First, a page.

Spontaneous Process

∞ generated and posted on 2016.12.25 ∞

Phenomenon that requires no net input of energy to move forward.

Processes in general require an input of energy to be initiated, called activation energy. That input of energy, however, is not the determinant of spontaneity. Instead, it is whether the process, once it proceeds, particularly post any transition state, ends up liberating more energy than was put into the system to get the process started.

That is, if output is greater than input, in terms of a quantity known as free energy, then the process is described as spontaneous.

In biological systems it is typically those chemical reactions that do no require an input of ATP, or equivalent energy source, that are spontaneous reactions. Note that movement down a concentration gradient or, more generally, towards equilibrium or simply exergonic reactions, are spontaneous processes.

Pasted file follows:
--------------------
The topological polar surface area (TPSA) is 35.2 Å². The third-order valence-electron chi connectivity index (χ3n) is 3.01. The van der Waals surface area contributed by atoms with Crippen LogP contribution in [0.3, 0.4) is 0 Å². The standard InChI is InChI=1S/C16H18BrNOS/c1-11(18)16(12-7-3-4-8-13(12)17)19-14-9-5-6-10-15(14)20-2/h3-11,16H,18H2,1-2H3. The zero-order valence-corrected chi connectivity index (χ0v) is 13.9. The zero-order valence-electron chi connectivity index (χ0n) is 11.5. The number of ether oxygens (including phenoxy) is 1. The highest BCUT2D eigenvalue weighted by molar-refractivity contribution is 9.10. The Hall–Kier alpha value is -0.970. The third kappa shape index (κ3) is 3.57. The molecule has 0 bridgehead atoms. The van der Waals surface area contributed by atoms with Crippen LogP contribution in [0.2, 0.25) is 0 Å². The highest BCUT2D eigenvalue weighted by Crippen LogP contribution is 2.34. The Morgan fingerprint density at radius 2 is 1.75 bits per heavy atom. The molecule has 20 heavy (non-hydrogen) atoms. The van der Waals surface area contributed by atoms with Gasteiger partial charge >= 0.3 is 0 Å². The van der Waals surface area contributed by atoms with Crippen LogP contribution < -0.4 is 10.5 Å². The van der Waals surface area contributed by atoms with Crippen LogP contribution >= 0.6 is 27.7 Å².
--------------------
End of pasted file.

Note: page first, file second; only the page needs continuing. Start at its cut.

Figure legend: Spontaneous processes overall result in a reduction in energy associated with the process. By contrast, if something proceeds not spontaneously then it requires a net input of energy. By net, the implication is that one is considering more than just activation energy, that is, not simply the energy required to get a reaction started. Spontaneous is equivalent to an exergonic reaction whereas non-spontaneous is equivalent to an endergonic reaction.

Exergonic reactions by definition are spontaneous processes whereas endergonic reactions, also by definition, are non-spontaneous processes.


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